1970s Minimalist Dan Flavin Art

Materials

Etching, Stencil

Rare Albright Knox museum poster (hand signed and inscribed to renowned curator)
By Dan Flavin
Located in New York, NY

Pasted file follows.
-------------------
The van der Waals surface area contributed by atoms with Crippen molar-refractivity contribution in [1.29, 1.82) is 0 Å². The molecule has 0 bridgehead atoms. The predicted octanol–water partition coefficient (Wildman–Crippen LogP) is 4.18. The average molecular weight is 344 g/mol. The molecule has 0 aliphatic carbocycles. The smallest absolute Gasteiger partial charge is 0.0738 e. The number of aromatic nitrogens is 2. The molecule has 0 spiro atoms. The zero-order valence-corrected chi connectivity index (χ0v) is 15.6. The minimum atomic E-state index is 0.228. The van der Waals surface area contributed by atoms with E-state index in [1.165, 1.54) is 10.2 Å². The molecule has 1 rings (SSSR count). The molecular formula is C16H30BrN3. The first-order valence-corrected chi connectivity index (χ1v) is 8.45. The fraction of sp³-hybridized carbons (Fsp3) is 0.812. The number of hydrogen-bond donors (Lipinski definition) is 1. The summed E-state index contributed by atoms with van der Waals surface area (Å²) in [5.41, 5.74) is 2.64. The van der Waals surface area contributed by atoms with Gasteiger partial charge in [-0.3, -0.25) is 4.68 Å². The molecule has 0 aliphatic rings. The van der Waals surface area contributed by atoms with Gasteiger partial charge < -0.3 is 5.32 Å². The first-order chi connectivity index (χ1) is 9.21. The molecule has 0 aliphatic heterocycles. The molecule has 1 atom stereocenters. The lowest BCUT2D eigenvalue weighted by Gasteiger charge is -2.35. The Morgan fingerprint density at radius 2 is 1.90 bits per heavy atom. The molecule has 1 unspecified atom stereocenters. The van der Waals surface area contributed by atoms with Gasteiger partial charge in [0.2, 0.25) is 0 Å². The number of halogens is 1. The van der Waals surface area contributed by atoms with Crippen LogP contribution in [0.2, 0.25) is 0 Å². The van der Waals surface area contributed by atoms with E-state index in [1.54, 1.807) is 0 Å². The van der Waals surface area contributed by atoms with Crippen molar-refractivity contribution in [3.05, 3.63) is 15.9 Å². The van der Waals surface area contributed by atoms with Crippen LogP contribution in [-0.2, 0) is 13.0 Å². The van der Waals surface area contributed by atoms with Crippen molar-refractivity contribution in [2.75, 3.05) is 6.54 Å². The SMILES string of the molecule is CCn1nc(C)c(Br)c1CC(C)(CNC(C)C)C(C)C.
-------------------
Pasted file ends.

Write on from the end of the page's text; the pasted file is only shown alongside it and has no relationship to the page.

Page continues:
Dan Flavin Dan Flavin at Albright Knox Gallery (hand signed and inscribed to renowned curator) Offset Lithograph. Hand signed and inscribed by Dan Flavin 18 × 22 inches Provenance: Estate of artist and collector Rick Collar Unframed Uniquely inscribed and hand signed 1972 Dan Flavin exhibition poster from his Albright Knox exhibition. Dan Flavin hand signs and inscribes it to Paulus Hendrik Hefting, the curator of the Neue Nationalgalerie in Berlin. The inscription reads: "Best regards and best wishes to you especially in "diagrams and drawings". What Flavin is referring to is the important exhibition also in 1972, "Diagrams & Drawings" curated by Hefting, at the Rijksmuseum Kröller-Müller (Netherlands), which featured Carl Andre, Christo, Walter De Maria, Dan Flavin, Michael Heizer, Don Judd, Sol LeWitt, Robert Morris, Bruce Nauman, Claes Oldenburg, Richard Serra, Robert Smithson. An extremely rare signed poster with a unique inscription to a major European curator referencing an historic Minimalist exhibition in the early 1970s. We may not see the likes of something like this anytime soon! Dan Flavin Biography From 1963, when he conceived the diagonal of May 25, 1963 (to Constantin Brancusi), a single gold fluorescent lamp installed diagonally on the wall, until his death in 1996, Dan Flavin (1933-1996) produced a singularly consistent and prodigious body of work that utilized commercially available fluorescent lamps to create installations (or “situations,” as he preferred to call them) of light and color. Through these light constructions, Flavin was able to establish and redefine space. Flavin’s first solo exhibitions were held at the Judson Gallery in 1961 and the Green Gallery in 1964, both in New York. His first European exhibition was in 1966 at Galerie Rudolf Zwirner in Cologne, Germany; and in 1969, the National Gallery of Canada, Ottawa, organized his first major museum retrospective. His work was included in a number of key early exhibitions of Minimal art in the 1960s, among them Black, White, and Gray (Wadsworth Atheneum Museum of Art, Hartford, Connecticut, 1964); Primary Structures (The Jewish Museum, New York, 1966); and Minimal Art (Gemeentemuseum, The Hague, 1968). Flavin’s work would continue to be presented internationally over the course of the pursuant decades at venues including the St. Louis Art Museum, Missouri (1973); Kunsthalle Basel (1975); Museum Boymans-van Beuningen, Rotterdam (1975); Stedelijk Museum, Amsterdam (1986); and the Solomon R. Guggenheim Museum, New York (1992), among others. A major museum retrospective devoted to Flavin’s work was organized, in cooperation with the Estate of Dan Flavin, by the Dia Art Foundation in association with the National Gallery of Art, Washington, DC, where it was first on view in 2004. The exhibition traveled from 2005 to 2007 to the Modern Art Museum of Fort Worth, Texas; Museum of Contemporary Art, Chicago; Hayward Gallery, London; Musée d’Art Moderne de la Ville de Paris...